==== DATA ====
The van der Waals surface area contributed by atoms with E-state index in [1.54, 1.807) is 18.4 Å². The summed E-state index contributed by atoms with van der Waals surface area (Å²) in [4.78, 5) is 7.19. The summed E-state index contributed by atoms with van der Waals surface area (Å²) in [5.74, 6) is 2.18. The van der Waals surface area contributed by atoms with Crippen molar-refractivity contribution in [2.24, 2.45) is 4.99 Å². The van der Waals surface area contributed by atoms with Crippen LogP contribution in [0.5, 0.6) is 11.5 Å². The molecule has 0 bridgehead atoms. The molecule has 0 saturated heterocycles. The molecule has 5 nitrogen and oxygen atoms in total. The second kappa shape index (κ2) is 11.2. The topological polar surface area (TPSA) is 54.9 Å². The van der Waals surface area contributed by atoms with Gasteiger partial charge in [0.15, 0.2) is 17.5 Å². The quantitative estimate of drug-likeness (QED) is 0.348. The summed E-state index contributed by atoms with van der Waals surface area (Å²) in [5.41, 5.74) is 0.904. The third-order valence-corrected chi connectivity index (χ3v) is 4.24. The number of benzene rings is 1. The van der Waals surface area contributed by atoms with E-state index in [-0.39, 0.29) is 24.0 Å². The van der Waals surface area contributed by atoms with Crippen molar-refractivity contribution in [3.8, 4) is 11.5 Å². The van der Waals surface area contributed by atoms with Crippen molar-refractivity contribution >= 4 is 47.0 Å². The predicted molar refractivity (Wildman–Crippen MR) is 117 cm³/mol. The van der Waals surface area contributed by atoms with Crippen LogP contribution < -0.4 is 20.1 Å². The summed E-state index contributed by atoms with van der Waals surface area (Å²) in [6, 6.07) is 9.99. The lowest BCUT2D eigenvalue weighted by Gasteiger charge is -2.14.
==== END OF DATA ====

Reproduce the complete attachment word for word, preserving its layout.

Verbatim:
The van der Waals surface area contributed by atoms with E-state index in [1.54, 1.807) is 18.4 Å². The summed E-state index contributed by atoms with van der Waals surface area (Å²) in [4.78, 5) is 7.19. The summed E-state index contributed by atoms with van der Waals surface area (Å²) in [5.74, 6) is 2.18. The van der Waals surface area contributed by atoms with Crippen molar-refractivity contribution in [2.24, 2.45) is 4.99 Å². The van der Waals surface area contributed by atoms with Crippen LogP contribution in [0.5, 0.6) is 11.5 Å². The molecule has 0 bridgehead atoms. The molecule has 0 saturated heterocycles. The molecule has 5 nitrogen and oxygen atoms in total. The second kappa shape index (κ2) is 11.2. The topological polar surface area (TPSA) is 54.9 Å². The van der Waals surface area contributed by atoms with Gasteiger partial charge in [0.15, 0.2) is 17.5 Å². The quantitative estimate of drug-likeness (QED) is 0.348. The summed E-state index contributed by atoms with van der Waals surface area (Å²) in [5.41, 5.74) is 0.904. The third-order valence-corrected chi connectivity index (χ3v) is 4.24. The number of benzene rings is 1. The van der Waals surface area contributed by atoms with E-state index in [-0.39, 0.29) is 24.0 Å². The van der Waals surface area contributed by atoms with Crippen molar-refractivity contribution in [3.8, 4) is 11.5 Å². The van der Waals surface area contributed by atoms with Crippen molar-refractivity contribution >= 4 is 47.0 Å². The predicted molar refractivity (Wildman–Crippen MR) is 117 cm³/mol. The van der Waals surface area contributed by atoms with Crippen LogP contribution < -0.4 is 20.1 Å². The summed E-state index contributed by atoms with van der Waals surface area (Å²) in [6, 6.07) is 9.99. The lowest BCUT2D eigenvalue weighted by Gasteiger charge is -2.14.